ABSTRACT: Geology of the Basin and Range Province of Nevada and Utah: An Overview
SILBERLING, N. J., and K. M. NICHOLS, U.S. Geological Survey, Denver, CO
The Basin and Range is a regionally extended province characterized by a thinned crust, magmatism, and block faulting. Within Nevada and Utah, important events in its history include (1) late Proterozoic to early Paleozoic continental rifting and consequent development of a thick miogeoclinal wedge, (2) middle and late Paleozoic orogenesis involving flexural loading of the margin by overthrust oceanic rocks and accumulation of foreland deposits, (3) development of an early Mesozoic back-arc basin outboard of the continental margin, (4) episodic and localized plutonism from the early Mesozoic to the Cenozoic, (5) several generations of middle Mesozoic to early Cenozoic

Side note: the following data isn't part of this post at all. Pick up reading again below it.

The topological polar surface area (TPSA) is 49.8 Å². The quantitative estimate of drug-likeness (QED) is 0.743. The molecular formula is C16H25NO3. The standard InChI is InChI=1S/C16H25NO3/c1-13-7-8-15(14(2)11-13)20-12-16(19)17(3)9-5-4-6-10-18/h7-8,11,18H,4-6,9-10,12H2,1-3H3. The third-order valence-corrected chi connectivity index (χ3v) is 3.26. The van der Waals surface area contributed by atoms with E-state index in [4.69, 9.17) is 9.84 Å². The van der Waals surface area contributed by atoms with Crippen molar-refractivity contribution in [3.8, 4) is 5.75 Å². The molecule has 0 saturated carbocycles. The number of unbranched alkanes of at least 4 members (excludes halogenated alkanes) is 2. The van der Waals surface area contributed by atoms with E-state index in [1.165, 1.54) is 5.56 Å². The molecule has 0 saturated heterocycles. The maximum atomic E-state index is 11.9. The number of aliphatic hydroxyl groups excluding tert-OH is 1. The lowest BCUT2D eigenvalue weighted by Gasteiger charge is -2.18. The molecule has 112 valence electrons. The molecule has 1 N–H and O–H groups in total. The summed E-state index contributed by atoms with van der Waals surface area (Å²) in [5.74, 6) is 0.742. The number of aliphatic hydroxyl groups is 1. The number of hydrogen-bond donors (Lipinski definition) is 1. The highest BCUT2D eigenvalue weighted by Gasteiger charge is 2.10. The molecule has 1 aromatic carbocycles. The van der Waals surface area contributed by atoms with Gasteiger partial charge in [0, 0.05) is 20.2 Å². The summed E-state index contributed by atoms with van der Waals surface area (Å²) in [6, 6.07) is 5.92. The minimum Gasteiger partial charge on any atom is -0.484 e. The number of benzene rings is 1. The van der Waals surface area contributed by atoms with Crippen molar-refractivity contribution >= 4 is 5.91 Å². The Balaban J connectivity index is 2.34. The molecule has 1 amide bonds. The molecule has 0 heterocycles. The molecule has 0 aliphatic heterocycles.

large-scale tectonic contraction and development of fold and thrust belts, and (6) Cenozoic extension with concomitant volcanism. The challenge in unraveling this complex history involves understanding and accommodating the effects of successively older tectonic and magmatic events, starting necessarily with those of Cenozoic age.
Significant unresolved stratigraphic and structural problems include (1) the process or processes of crustal extension, development of extensional basins, recognition of extensional domains and their accommodation boundaries, and the amount of Cenozoic extension across the region, (2) the location and amount of Mesozoic contraction on thrusts of the Sevier hinterland, Eureka belt, and southeast-vergent Jurassic system spatially related to the sialic margin, (3) the nature of Sonoma and Antler orogenesis, respectively of Permian-early Triassic and late Devonian-Mississippian age, and related foreland sedimentation, and (4) the origin of the deflections of the sialic margin in western and northern Nevada.